Playing the bully in the area of trade doesn’t stimulate cooperation from trading partners. Articulating a punch list of items needing to be improved through skilled trade negotiators is the way to accomplish the task. Threats of “pulling out” or imposing tariffs are just bullying strategies that will ultimately come back to hurt our economy. That fact has already been demonstrated by the harm done to certain U S producers. Promoting financial relief for certain sectors of the economy negatively impacted by your trade policies puts an unnecessary burden on taxpayers and could have been avoided by a coherent trade policy instead of knew jerk actions trying to pass as constructive policy.

Constantly attacking the media and calling every story you don’t like “FAKE NEWS” just demonstrates that you don’t know the difference between news reporting and the editorial page of a newspaper. The clear majority of print journalism scrumptiously vets news stories for accuracy before going to print and thus do not purposely print fake news. What appears on the editorial pages is intended to be opinion and is not, in any case, presented as NEWS. If your base believes your taunts, then they don’t understand either. Apparently, you never considered the unanticipated consequences of wrongly confronting the media on a constant basis.  You just provoke them into doing a better job of documenting your faults, mistakes, lies and dictator like reactions in ignoring or wishing to ignore rules of law

A President with a low regard for the truth would make a very poor witness on his own behalf in a court of law. Over 2,000 documented lies or distortions of the truth would convince any thinking jury that, as a witness, you were not believable.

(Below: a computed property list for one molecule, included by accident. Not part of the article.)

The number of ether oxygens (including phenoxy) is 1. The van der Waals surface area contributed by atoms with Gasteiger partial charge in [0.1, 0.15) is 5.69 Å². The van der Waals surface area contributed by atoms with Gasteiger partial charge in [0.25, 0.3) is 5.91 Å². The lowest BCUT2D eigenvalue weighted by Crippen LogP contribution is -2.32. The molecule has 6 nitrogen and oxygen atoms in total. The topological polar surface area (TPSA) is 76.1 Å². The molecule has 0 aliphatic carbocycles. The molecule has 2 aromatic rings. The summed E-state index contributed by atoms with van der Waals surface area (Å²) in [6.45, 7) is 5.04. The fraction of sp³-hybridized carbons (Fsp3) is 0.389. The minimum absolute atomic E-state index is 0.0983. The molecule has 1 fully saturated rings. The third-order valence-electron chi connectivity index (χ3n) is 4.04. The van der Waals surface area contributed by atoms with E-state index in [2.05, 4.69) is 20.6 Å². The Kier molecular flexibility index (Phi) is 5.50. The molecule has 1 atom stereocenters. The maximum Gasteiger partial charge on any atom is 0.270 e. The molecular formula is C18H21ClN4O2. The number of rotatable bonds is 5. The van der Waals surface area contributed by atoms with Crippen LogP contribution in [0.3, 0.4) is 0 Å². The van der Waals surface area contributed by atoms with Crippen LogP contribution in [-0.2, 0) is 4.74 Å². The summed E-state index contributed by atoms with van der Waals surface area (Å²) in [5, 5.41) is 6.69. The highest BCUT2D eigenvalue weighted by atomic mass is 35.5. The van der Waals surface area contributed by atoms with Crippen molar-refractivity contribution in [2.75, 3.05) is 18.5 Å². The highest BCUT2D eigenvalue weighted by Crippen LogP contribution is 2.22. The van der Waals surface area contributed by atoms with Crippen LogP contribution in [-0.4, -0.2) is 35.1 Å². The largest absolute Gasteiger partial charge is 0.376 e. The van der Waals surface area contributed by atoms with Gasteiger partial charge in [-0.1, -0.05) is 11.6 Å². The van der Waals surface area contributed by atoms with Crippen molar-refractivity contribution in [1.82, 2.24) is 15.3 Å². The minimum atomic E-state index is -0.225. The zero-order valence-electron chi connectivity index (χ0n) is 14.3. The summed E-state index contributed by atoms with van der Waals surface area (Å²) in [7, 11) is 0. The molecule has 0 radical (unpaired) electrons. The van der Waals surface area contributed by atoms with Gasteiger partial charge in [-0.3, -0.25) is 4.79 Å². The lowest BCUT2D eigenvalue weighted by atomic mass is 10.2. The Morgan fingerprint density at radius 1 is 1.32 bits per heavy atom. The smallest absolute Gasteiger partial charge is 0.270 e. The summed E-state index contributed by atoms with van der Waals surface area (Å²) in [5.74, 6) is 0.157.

You promised to drain the swamp but it is getting filled up with incompetent appointees who seem to toe the line of loyalty instead of providing what you really need – unadulterated, objective and truthful advice.

Keep it up and you will win the unchallenged title of the WORST PRESIDENT IN HISTORY.  That will be your legacy.

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President Donald Trump has touted his proposed tax bill as a benefit to all taxpayers, particularly the middle income class.  He has also unequivocally stated that his taxes will increase as a result of the new tax bill.


Taking the latter statement first, since Donald Trump has not released his tax returns there is no way of knowing if that claim is true or just more of his usual bluster.  But, based on his penchant for deviation from truth, why should the public believe him unless and until he releases his tax returns and proves the point. The simple answer is the public shouldn’t believe him.